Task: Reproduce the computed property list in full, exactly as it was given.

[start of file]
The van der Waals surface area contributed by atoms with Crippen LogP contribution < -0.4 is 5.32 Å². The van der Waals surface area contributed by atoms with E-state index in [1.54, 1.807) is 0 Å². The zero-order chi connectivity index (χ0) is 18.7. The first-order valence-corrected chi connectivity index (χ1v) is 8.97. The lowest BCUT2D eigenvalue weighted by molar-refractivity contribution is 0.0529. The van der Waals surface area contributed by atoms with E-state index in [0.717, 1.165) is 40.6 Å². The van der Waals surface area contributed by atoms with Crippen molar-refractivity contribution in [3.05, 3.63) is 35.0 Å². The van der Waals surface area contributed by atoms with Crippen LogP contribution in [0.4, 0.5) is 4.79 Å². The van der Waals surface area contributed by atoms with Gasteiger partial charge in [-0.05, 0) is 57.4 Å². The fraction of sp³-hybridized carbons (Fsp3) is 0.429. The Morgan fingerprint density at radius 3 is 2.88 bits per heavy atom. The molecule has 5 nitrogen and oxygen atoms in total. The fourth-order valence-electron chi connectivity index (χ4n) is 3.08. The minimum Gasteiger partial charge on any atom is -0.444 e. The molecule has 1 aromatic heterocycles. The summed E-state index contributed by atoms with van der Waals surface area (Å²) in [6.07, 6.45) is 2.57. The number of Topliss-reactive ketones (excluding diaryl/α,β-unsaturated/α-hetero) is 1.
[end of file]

The van der Waals surface area contributed by atoms with Crippen LogP contribution < -0.4 is 5.32 Å². The van der Waals surface area contributed by atoms with E-state index in [1.54, 1.807) is 0 Å². The zero-order chi connectivity index (χ0) is 18.7. The first-order valence-corrected chi connectivity index (χ1v) is 8.97. The lowest BCUT2D eigenvalue weighted by molar-refractivity contribution is 0.0529. The van der Waals surface area contributed by atoms with E-state index in [0.717, 1.165) is 40.6 Å². The van der Waals surface area contributed by atoms with Crippen molar-refractivity contribution in [3.05, 3.63) is 35.0 Å². The van der Waals surface area contributed by atoms with Crippen LogP contribution in [0.4, 0.5) is 4.79 Å². The van der Waals surface area contributed by atoms with Gasteiger partial charge in [-0.05, 0) is 57.4 Å². The fraction of sp³-hybridized carbons (Fsp3) is 0.429. The Morgan fingerprint density at radius 3 is 2.88 bits per heavy atom. The molecule has 5 nitrogen and oxygen atoms in total. The fourth-order valence-electron chi connectivity index (χ4n) is 3.08. The minimum Gasteiger partial charge on any atom is -0.444 e. The molecule has 1 aromatic heterocycles. The summed E-state index contributed by atoms with van der Waals surface area (Å²) in [6.07, 6.45) is 2.57. The number of Topliss-reactive ketones (excluding diaryl/α,β-unsaturated/α-hetero) is 1.